But Murray, by now head of the Enterprise Data Science Office within the IT organization, didn’t stop there. He realized that the newly trained data scientists needed some “air cover” from their managers if they were going to be satisfied in their new roles. So Cisco also created a two-day executive program led by business school professors on what analytics and data science are and how they are typically applied to business problems. The program also covers how to manage a workforce that includes data scientists, and how to know whether their products are any good.

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Murray and the Enterprise Data Science team also began to reach out to universities to begin attracting the best data science-oriented graduates. They made an important observation that rather than dealing with universities as a whole, the knowledge of students is resident in individual faculty. So Murray and his team identified the faculty they wanted to work with, told them about Cisco’s needs, and supplied them with data that students could use in course projects.  They are now working with faculty at 10 different universities in North America, and are planning to expand the outreach to faculty in Asia.

Serious Data Scientists

One other problem that the Enterprise Data Science Office identified is that there was no standard at Cisco – or at many other firms, for that matter – for who is a serious data scientist and who isn’t. So they created a “Pyramid of Analytic Knowledge” (Figure 1) to classify different levels of expertise and establish a career track. Murray and his successor have been working with Cisco’s HR organization to incorporate these into official job classifications and compensation bands.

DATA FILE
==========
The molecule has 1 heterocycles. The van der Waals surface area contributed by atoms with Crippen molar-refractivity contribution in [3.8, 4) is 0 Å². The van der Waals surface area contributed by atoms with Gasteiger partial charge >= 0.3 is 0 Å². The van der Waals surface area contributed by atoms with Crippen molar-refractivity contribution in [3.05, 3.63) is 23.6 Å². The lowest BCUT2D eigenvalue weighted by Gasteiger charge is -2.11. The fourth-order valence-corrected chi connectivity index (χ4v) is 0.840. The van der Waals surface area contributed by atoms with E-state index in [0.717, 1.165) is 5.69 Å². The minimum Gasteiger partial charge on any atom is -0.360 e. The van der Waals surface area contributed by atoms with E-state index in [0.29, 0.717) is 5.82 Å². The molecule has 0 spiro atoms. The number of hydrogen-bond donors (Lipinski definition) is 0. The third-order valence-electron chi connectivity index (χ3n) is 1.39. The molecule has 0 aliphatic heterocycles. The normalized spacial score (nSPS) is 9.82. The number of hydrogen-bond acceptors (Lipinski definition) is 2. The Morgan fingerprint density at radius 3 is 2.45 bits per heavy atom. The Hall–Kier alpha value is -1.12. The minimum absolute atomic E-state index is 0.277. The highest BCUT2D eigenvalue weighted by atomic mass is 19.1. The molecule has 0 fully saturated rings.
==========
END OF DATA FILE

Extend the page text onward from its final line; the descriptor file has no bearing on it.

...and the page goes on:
Figure 1. Cisco’s Pyramid of Analytic Knowledge. Click to enlarge.

Figure 1. Cisco’s Pyramid of Analytic Knowledge. Click to enlarge.


Murray has moved on to another job in IT—he’s now running IT for Cisco’s supply chain, but he’s been succeeded by Kristen Burton. They have moved the reporting relationship for Enterprise Data Science out of IT and into Centralized Business Operations. This move recognizes that data science isn’t just about IT and is increasingly at the core of how Cisco does its work.

Cisco’s initiatives in this area are unusual, but they don’t have to be. Any company that is serious about analytics and data science could take similar steps. The only mystery is why more companies haven’t done so. As with the weather, a lot of people talk about the scarcity and importance of data scientists, but few do anything about it.

Tom Davenport, the author of several best-selling management books on analytics and big data, is the President’s Distinguished Professor of Information Technology and Management at Babson College, a Fellow of the MIT Initiative on the Digital Economy, co-founder of the International Institute for Analytics, and an independent senior adviser to Deloitte Analytics. He also is a member of the Data Informed Board of Advisers.